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It's Your Money  

Outliving your savings

The average life expectancy for a Canadian is just over 82 years.

For those who make it to age 65, your updated life expectancy is around age 85.

While it’s nice to see lifespans continually increasing, longer life expectancies do complicate many traditional ways of calculating retirement plans.

With retirement phases now being measured in decades rather than years, many Canadians are rightly concerned that their retirement portfolios will not last as long as they do.

Additionally, further concern is being caused by the forward investment growth projections and the fact that much of the burden is shifting from defined benefit pensions to the individual’s shoulders. The latest projection assumption guidelines recently released by FP Canada call for a balanced portfolio to earn 3.74% per year on average.

These assumption guidelines are intended to be used for long term retirement planning being done today and 3.74% is likely a fair bit lower than the rates of returns being used in many retirement plans.       

So how much do you really need to retire comfortably and how can you make sure your portfolio lasts? The answers to these important questions cannot be fully explained in a short article but here are a few ways to do some initial calculations and help get the conversation started:

4% Rule

This is a very basic method of calculating how much you can withdraw from your portfolio each year without running out. The rule states that you can withdraw four per cent of your portfolio in the first year, adjust for inflation each year after that and not run out of money.

If you have saved up $500,000 in your retirement investments, you can withdraw $20,000 per year and make the money last as long as you do. However, many people lately have been saying that the four per cent amount is likely too high and should be lowered further due to people living longer and interest rates being lower.   

Rule of 20

Similar to the “4% rule,” in some ways, this strategy was developed a couple of years ago. This rule looks at the problem from the other direction and states that for every $1 in retirement income you desire, you will need to have $20 in your investment accounts.

So, if you think you’ll require $40,000 per year in retirement and you expect to receive $20,000 per year from CPP and OAS, you would require $400,000 saved away to make up the other $20,000 per year.

When you compare the above two calculations, you’ll quickly notice that they show very different results ($400K vs $500K required) and this is due to one accounting for inflation and the other one not.

10% Rule

This is a very basic way of trying to decide how much you should be saving now to reach your retirements goals down the road. It simply states that you should be saving 10% of your gross income throughout your entire working life.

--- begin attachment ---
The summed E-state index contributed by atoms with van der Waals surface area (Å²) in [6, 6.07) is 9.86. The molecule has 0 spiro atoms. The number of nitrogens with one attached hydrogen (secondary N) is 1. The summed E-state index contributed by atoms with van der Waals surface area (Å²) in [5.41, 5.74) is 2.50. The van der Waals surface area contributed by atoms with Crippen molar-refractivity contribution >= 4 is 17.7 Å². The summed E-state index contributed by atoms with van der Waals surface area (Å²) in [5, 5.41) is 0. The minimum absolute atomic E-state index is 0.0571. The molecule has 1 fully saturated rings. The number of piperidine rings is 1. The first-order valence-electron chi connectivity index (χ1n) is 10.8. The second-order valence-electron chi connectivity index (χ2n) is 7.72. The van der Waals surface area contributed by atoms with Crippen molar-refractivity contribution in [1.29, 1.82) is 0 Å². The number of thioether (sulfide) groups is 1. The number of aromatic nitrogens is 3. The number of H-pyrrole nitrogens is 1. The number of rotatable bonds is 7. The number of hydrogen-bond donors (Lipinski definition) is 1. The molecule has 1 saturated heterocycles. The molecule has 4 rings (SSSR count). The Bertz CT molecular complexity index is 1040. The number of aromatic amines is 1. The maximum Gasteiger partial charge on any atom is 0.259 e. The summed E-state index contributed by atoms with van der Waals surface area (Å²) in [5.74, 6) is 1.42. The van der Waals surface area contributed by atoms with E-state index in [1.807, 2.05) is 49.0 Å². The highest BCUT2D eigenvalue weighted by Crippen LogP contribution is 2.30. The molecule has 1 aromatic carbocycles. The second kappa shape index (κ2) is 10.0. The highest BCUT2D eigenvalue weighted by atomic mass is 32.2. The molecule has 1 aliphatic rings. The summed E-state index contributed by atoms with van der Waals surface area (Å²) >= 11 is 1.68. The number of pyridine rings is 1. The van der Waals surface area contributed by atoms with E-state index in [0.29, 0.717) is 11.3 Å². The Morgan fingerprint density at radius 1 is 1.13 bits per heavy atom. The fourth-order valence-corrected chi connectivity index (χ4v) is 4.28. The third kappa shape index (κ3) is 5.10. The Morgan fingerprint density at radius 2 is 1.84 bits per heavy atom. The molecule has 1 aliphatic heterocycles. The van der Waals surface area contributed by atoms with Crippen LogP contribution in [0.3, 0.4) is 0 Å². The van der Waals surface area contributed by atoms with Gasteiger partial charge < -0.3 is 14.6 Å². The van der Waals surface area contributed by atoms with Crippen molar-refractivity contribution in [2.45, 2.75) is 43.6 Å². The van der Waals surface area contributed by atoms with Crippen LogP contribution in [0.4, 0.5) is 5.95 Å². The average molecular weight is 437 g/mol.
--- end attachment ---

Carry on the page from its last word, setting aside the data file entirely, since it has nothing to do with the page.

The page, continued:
The 10% figure really only works for those starting out in their early 20s. If you don’t start saving until a later age, you will need to increase this amount accordingly.

This simple rule does not properly consider age, income levels and future retirement needs so it should be used as a starting point only.           

In order to run a proper retirement projection, it’s important to include variables such as market volatility, inflation and the type of taxation that different investment assets can be subject to. No matter how thorough your projections are, the only thing that is guaranteed is that it will be wrong at least to some degree.

These projections should be a guideline only and be reviewed on a regular basis with updated figures to see if you’re ahead, behind or close to on track. Your withdrawal rates and other plans may need to be adjusted as required to ensure you stay on track to meet your goals.

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About the Author

Brett, designated as a chartered investment manager and certified financial planner, is the regional director (Okanagan) for IG Wealth Management.

In addition to his “day job," Brett was appointed to the board of directors of FP Canada (formerly FPSC) in 2014, named as the board’s vice-chair in 2017 and will take over as board chairman in June. 

Brett has been writing a weekly financial planning column since 2012 and provides his readers with easy to understand explanations for the complex financial challenges that they face in every stage of life.

Enhancing the financial literacy of Canadian consumers is a top priority of Brett’s and his ongoing efforts as a finance writer and on the regulatory side through the FP Canada board focus on this initiative.   

Please let Brett know if you have any topics that you’d like him to cover in future columns by emailing him at [email protected].



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The views expressed are strictly those of the author and not necessarily those of Castanet. Castanet does not warrant the contents.

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